JOURNAL ARTICLE

Rheumatoid arthritis is associated with increased aortic pulse-wave velocity, which is reduced by anti-tumor necrosis factor-alpha therapy

Kaisa M Mäki-Petäjä, Frances C Hall, Anthony D Booth, Sharon M L Wallace, Yasmin, Philip W P Bearcroft, Srinivasan Harish, Anita Furlong, Carmel M McEniery, John Brown, Ian B Wilkinson
Circulation 2006 September 12, 114 (11): 1185-92
16952987

BACKGROUND: Rheumatoid arthritis (RA) is associated with increased cardiovascular risk, which is not explained by traditional cardiovascular risk factors but may be due in part to increased aortic stiffness, an independent predictor of cardiovascular mortality. In the present study, our aim was to establish whether aortic stiffness is increased in RA and to investigate the relationship between inflammation and aortic stiffness. In addition, we tested the hypothesis that aortic stiffness could be reduced with anti-tumor necrosis factor-alpha (TNF-alpha) therapy.

METHODS AND RESULTS: Aortic pulse-wave velocity (PWV), augmentation index, and blood pressure were measured in 77 patients with RA and in 142 healthy individuals. Both acute and chronic inflammatory measures and disease activity were determined. The effect of anti-TNF-alpha therapy on PWV and endothelial function was measured in 9 RA patients at 0, 4, and 12 weeks. Median (interquartile range) aortic PWV was significantly higher in subjects with RA than in control subjects (8.35 [7.14 to 10.24] versus 7.52 [6.56 to 9.18] m/s, respectively; P = 0.005). In multiple regression analyses, aortic PWV correlated independently with age, mean arterial pressure, and log-transformed C-reactive protein (R2 = 0.701; P < 0.0001). Aortic PWV was reduced significantly by anti-TNF-alpha therapy (8.82+/-2.04 versus 7.94+/-1.86 versus 7.68+/-1.56 m/s at weeks 0, 4, and 12, respectively; P < 0.001); concomitantly, endothelial function improved.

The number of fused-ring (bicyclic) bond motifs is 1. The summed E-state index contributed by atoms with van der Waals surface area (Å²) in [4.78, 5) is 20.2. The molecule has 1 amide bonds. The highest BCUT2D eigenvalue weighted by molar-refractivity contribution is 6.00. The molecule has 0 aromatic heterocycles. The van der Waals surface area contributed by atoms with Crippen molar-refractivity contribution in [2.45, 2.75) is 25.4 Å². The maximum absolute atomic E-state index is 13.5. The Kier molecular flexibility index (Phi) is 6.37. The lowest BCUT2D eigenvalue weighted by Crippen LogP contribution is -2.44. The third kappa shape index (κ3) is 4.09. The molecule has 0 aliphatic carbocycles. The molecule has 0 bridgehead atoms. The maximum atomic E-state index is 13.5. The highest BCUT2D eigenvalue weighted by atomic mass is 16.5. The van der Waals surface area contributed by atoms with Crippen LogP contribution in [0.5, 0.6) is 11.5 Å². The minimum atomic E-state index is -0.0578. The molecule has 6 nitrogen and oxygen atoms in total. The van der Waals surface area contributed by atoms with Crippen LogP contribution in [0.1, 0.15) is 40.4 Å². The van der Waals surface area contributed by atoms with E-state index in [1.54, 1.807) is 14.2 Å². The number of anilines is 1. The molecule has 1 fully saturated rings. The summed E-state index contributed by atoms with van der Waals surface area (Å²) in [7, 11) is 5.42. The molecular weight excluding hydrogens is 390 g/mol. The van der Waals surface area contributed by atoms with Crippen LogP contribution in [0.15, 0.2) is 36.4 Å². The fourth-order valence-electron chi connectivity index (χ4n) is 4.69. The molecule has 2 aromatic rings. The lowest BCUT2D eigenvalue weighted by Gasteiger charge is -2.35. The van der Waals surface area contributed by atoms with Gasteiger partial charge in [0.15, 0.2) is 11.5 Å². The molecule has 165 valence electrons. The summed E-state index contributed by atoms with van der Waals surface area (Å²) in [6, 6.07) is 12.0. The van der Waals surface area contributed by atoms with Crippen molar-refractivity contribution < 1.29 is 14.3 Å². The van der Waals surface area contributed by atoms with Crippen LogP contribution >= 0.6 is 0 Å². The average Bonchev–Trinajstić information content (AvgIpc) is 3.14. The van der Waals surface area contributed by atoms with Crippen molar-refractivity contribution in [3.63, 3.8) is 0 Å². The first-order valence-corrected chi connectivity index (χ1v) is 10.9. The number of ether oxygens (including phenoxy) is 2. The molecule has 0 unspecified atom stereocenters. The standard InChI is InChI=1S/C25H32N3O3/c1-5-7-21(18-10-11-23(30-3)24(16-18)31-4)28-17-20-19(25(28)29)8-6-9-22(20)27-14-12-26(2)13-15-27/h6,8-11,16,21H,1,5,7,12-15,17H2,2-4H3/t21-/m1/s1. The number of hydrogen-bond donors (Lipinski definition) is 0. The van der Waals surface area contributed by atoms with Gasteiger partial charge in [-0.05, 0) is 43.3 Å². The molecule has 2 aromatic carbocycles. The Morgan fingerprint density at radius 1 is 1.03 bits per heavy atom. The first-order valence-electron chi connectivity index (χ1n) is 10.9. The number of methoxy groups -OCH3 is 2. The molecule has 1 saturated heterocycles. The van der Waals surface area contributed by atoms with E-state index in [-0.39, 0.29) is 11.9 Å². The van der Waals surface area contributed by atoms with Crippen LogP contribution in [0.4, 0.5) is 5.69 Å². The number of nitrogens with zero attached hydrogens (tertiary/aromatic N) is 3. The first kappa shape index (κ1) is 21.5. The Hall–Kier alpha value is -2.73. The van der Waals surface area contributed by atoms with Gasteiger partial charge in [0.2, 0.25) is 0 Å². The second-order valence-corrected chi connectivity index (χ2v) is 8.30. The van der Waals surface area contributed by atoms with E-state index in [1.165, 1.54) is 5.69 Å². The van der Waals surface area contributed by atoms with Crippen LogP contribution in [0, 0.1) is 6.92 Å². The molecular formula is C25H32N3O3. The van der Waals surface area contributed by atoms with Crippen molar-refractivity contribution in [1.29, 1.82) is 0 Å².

CONCLUSIONS: RA is associated with increased aortic stiffness, which correlates with current but not historical measures of inflammation, suggesting that increased aortic stiffness may be reversible. Indeed, anti-TNF-alpha therapy reduced aortic stiffness to a level comparable to that of healthy individuals. Therefore, effective control of inflammation may be of benefit in reducing cardiovascular risk in patients with RA.

Full Text Links

Find Full Text Links for this Article

Discussion

You are not logged in. Sign Up or Log In to join the discussion.

Trending Papers

Remove bar
Read by QxMD icon Read
16952987
×

Save your favorite articles in one place with a free QxMD account.

×

Search Tips

Use Boolean operators: AND/OR

diabetic AND foot
diabetes OR diabetic

Exclude a word using the 'minus' sign

Virchow -triad

Use Parentheses

water AND (cup OR glass)

Add an asterisk (*) at end of a word to include word stems

Neuro* will search for Neurology, Neuroscientist, Neurological, and so on

Use quotes to search for an exact phrase

"primary prevention of cancer"
(heart or cardiac or cardio*) AND arrest -"American Heart Association"